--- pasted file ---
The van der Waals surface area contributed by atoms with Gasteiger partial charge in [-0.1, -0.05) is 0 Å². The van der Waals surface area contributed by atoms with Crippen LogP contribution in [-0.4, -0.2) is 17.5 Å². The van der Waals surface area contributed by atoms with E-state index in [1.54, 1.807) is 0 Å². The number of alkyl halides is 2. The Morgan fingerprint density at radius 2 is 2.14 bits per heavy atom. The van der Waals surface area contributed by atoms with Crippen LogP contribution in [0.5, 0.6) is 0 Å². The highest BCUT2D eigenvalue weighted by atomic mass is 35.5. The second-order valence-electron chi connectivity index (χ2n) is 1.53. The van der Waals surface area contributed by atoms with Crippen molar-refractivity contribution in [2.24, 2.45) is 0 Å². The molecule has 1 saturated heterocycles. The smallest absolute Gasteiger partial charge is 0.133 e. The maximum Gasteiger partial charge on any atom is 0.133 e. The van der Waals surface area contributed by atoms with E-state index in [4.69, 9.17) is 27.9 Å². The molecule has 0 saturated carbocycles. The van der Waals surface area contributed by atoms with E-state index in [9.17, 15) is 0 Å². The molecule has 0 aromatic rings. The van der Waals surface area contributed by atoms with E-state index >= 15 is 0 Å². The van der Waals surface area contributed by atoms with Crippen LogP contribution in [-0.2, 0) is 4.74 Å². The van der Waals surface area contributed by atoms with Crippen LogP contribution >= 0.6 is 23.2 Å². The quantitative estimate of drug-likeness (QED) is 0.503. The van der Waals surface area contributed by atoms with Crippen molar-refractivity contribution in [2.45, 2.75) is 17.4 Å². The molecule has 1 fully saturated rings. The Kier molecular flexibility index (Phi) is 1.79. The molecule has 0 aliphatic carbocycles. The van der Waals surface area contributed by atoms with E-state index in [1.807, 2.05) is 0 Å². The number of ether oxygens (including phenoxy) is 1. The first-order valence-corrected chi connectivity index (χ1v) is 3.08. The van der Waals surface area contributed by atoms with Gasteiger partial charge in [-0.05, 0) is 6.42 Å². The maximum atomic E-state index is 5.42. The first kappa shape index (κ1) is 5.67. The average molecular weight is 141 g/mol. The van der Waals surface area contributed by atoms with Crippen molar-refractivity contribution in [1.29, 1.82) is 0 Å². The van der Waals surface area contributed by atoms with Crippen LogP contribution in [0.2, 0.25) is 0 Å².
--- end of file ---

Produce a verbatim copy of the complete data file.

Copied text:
The van der Waals surface area contributed by atoms with Gasteiger partial charge in [-0.1, -0.05) is 0 Å². The van der Waals surface area contributed by atoms with Crippen LogP contribution in [-0.4, -0.2) is 17.5 Å². The van der Waals surface area contributed by atoms with E-state index in [1.54, 1.807) is 0 Å². The number of alkyl halides is 2. The Morgan fingerprint density at radius 2 is 2.14 bits per heavy atom. The van der Waals surface area contributed by atoms with Crippen LogP contribution in [0.5, 0.6) is 0 Å². The highest BCUT2D eigenvalue weighted by atomic mass is 35.5. The second-order valence-electron chi connectivity index (χ2n) is 1.53. The van der Waals surface area contributed by atoms with Crippen molar-refractivity contribution in [2.24, 2.45) is 0 Å². The molecule has 1 saturated heterocycles. The smallest absolute Gasteiger partial charge is 0.133 e. The maximum Gasteiger partial charge on any atom is 0.133 e. The van der Waals surface area contributed by atoms with E-state index in [4.69, 9.17) is 27.9 Å². The molecule has 0 saturated carbocycles. The van der Waals surface area contributed by atoms with E-state index in [9.17, 15) is 0 Å². The molecule has 0 aromatic rings. The van der Waals surface area contributed by atoms with E-state index >= 15 is 0 Å². The van der Waals surface area contributed by atoms with Crippen LogP contribution in [-0.2, 0) is 4.74 Å². The van der Waals surface area contributed by atoms with Crippen LogP contribution >= 0.6 is 23.2 Å². The quantitative estimate of drug-likeness (QED) is 0.503. The van der Waals surface area contributed by atoms with Crippen molar-refractivity contribution in [2.45, 2.75) is 17.4 Å². The molecule has 1 fully saturated rings. The Kier molecular flexibility index (Phi) is 1.79. The molecule has 0 aliphatic carbocycles. The van der Waals surface area contributed by atoms with E-state index in [1.807, 2.05) is 0 Å². The number of ether oxygens (including phenoxy) is 1. The first-order valence-corrected chi connectivity index (χ1v) is 3.08. The van der Waals surface area contributed by atoms with Gasteiger partial charge in [-0.05, 0) is 6.42 Å². The maximum atomic E-state index is 5.42. The first kappa shape index (κ1) is 5.67. The average molecular weight is 141 g/mol. The van der Waals surface area contributed by atoms with Crippen molar-refractivity contribution in [1.29, 1.82) is 0 Å². The van der Waals surface area contributed by atoms with Crippen LogP contribution in [0.2, 0.25) is 0 Å².